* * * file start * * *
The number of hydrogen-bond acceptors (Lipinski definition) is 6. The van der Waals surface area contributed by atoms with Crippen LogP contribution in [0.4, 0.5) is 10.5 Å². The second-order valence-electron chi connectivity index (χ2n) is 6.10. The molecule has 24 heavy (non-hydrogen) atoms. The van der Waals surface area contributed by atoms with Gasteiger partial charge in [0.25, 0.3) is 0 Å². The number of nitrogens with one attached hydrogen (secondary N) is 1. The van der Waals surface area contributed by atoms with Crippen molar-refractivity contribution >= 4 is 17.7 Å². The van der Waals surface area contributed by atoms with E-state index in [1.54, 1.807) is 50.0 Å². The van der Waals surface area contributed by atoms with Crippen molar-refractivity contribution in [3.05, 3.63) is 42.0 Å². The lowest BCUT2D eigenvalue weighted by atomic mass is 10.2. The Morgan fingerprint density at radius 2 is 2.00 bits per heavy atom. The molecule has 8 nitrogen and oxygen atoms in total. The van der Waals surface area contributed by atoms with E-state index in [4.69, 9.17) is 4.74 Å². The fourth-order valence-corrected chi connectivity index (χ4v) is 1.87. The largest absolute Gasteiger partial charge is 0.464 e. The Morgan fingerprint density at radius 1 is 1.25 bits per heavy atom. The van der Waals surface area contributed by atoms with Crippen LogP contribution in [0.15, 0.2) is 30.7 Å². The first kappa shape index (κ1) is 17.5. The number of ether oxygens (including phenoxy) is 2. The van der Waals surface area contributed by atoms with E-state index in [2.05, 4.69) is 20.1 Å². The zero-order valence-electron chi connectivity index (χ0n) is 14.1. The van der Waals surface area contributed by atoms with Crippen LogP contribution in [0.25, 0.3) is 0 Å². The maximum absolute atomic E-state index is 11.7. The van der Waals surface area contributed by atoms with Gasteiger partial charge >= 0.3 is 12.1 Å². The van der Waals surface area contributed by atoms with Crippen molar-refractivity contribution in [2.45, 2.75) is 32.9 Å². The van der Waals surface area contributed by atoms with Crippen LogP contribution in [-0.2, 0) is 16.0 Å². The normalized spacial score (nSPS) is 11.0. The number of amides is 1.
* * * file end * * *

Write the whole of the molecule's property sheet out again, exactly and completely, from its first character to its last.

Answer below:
The number of hydrogen-bond acceptors (Lipinski definition) is 6. The van der Waals surface area contributed by atoms with Crippen LogP contribution in [0.4, 0.5) is 10.5 Å². The second-order valence-electron chi connectivity index (χ2n) is 6.10. The molecule has 24 heavy (non-hydrogen) atoms. The van der Waals surface area contributed by atoms with Gasteiger partial charge in [0.25, 0.3) is 0 Å². The number of nitrogens with one attached hydrogen (secondary N) is 1. The van der Waals surface area contributed by atoms with Crippen molar-refractivity contribution >= 4 is 17.7 Å². The van der Waals surface area contributed by atoms with E-state index in [1.54, 1.807) is 50.0 Å². The van der Waals surface area contributed by atoms with Crippen molar-refractivity contribution in [3.05, 3.63) is 42.0 Å². The lowest BCUT2D eigenvalue weighted by atomic mass is 10.2. The Morgan fingerprint density at radius 2 is 2.00 bits per heavy atom. The molecule has 8 nitrogen and oxygen atoms in total. The van der Waals surface area contributed by atoms with E-state index in [4.69, 9.17) is 4.74 Å². The fourth-order valence-corrected chi connectivity index (χ4v) is 1.87. The largest absolute Gasteiger partial charge is 0.464 e. The Morgan fingerprint density at radius 1 is 1.25 bits per heavy atom. The van der Waals surface area contributed by atoms with Crippen LogP contribution in [0.15, 0.2) is 30.7 Å². The first kappa shape index (κ1) is 17.5. The number of ether oxygens (including phenoxy) is 2. The van der Waals surface area contributed by atoms with E-state index in [2.05, 4.69) is 20.1 Å². The zero-order valence-electron chi connectivity index (χ0n) is 14.1. The van der Waals surface area contributed by atoms with Crippen LogP contribution in [0.25, 0.3) is 0 Å². The maximum absolute atomic E-state index is 11.7. The van der Waals surface area contributed by atoms with Gasteiger partial charge >= 0.3 is 12.1 Å². The van der Waals surface area contributed by atoms with Crippen molar-refractivity contribution in [2.45, 2.75) is 32.9 Å². The van der Waals surface area contributed by atoms with Crippen LogP contribution in [-0.2, 0) is 16.0 Å². The normalized spacial score (nSPS) is 11.0. The number of amides is 1.